This question concerns Ian Stewart's "Hyperwebster", an uncountable dictionary.

Say a publishing company wants to publish every possible permutation (of any length) of the characters A-Z. The dictionary might look like this:

A, AA, AAA, ..., AB, ABA, ABAA, ..., AC, ..., AZ, AZA, ... B, BA, BAA, ..., BB, BBA, BBAA, ..., BC, ..., BZ, BZA, ... C, CA, CAA, ..., CB, CBA, CBAA, ..., CC, ..., CZ, CZA, ... Z, ZA, ZAA, ..., ZB, ZBA, ZBAA, ..., ZC, ..., ZZ, ZZA, ...

The publishing company realizes that the dictionary can be reorganized into 26 volumes, with each volume corresponding to one of the 26 characters:

  • Volume A: A, AA, AAA, ..., AB, ABA, ABAA, ..., AC, ..., AZ, AZA, ...
  • Volume B: B, BA, BAA, ..., BB, BBA, BBAA, ..., BC, ..., BZ, BZA, ...
  • Volume C: C, CA, CAA, ..., CB, CBA, CBAA, ..., CC, ..., CZ, CZA, ...
  • Volume Z: Z, ZA, ZAA, ..., ZB, ZBA, ZBAA, ..., ZC, ..., ZZ, ZZA, ...

The company can save some ink by dropping the first letter, since it can be inferred from each of the 26 volumes.

  • Volume A: A, AA, AAA, ..., B, BA, BAA, ..., C, ..., Z, ZA, ...
  • Volume B: A, AA, AAA, ..., B, BA, BAA, ..., C, ..., Z, ZA, ...
  • Volume C: A, AA, AAA, ..., B, BA, BAA, ..., C, ..., Z, ZA, ...
  • Volume Z: A, AA, AAA, ..., B, BA, BAA, ..., C, ..., Z, ZA, ...

Since each volume is now identical, the company decides to publish only the first volume, which is the same as the list we started with.

In the linked article, the author remarks that this is an analogy of the real line. Can someone explain how this dictionary is uncountably infinite? Is it because of the fact that we can keep repeating the above steps, subdividing our dictionary infinitely many times, each time arriving at a set the same size as the one we started with?

  • $\begingroup$ Vsauce?${}{}{}$ $\endgroup$ – Omnomnomnom Aug 24 '15 at 12:20
  • 1
    $\begingroup$ I went googling after I saw the video :) $\endgroup$ – rookie Aug 24 '15 at 12:30
  • 2
    $\begingroup$ In fact, an important part of the Banach-Tarski proof seems to be that this "Hyperwebster" is countably infinite, and enumerates a countably infinite subset of the sphere. $\endgroup$ – Omnomnomnom Aug 24 '15 at 12:41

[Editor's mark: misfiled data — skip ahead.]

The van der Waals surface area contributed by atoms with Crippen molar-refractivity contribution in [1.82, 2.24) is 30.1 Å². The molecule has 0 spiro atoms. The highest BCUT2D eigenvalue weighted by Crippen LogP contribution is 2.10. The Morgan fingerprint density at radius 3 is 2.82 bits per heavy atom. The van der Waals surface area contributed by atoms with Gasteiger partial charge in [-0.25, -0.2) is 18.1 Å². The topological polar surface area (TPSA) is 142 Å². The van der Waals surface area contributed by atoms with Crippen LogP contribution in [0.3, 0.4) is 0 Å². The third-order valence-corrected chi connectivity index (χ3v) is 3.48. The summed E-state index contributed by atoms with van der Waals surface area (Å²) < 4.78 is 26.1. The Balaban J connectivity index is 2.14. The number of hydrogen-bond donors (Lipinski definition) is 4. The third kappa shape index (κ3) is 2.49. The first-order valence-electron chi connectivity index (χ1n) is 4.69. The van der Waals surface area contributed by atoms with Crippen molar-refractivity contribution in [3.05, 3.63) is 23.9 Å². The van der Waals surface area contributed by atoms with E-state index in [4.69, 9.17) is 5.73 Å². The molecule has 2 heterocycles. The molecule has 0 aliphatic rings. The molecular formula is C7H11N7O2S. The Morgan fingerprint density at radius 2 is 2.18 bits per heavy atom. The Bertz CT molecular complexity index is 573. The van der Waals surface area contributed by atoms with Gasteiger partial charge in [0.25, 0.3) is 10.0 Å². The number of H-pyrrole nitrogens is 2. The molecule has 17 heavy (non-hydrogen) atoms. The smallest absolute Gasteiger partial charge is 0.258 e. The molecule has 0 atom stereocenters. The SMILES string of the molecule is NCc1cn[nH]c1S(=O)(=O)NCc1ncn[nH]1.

• $\begingroup$ The Vsauce video referred to is here youtube.com/watch?v=s86-Z-CbaHA $\endgroup$ – GEdgar Aug 24 '15 at 13:28
  • $\begingroup$ The analogy to the real line is (perhaps) that it can be partitioned into proper subsets, each of equal cardinality to the whole set--for example, into intervals $[n,n+1),$ where $n$ ranges over the integers. $\endgroup$ – Cameron Buie Aug 24 '15 at 17:25

The dictionary is countable (as words have finite length). If there is an analogy with the real line it does not extend to the cardinality.

| cite | improve this answer | |
  • $\begingroup$ Did Ian Stewart say it is uncountable, or just this computer scientist? This seems to come from Stewart's book From Here to Infinity $\endgroup$ – GEdgar Aug 24 '15 at 12:44
  • $\begingroup$ Don't know (haven't read his book). I saw this idea referenced in a Vsauce video (see the exchange in the question commentes) and searched for more information. $\endgroup$ – rookie Aug 24 '15 at 12:49
  • $\begingroup$ In the Vsauce video he says the last word in the dictionary is an infinite string of Z's. So is the dictionary supposed to contain infinite strings or not? $\endgroup$ – GEdgar Aug 24 '15 at 13:04
  • 1
    $\begingroup$ The maker of the video is not a mathematician, and says a few things in the video that are at best a bit misleading. It wouldn't surprise me if the maker of the video assumed that the strings should be infinite. However, for the purposes of the Banach-Tarski construction, the "hyperwebster" is used to index the elements of the free group on two generators, which is made of finite strings. $\endgroup$ – Omnomnomnom Aug 24 '15 at 13:12
  • 1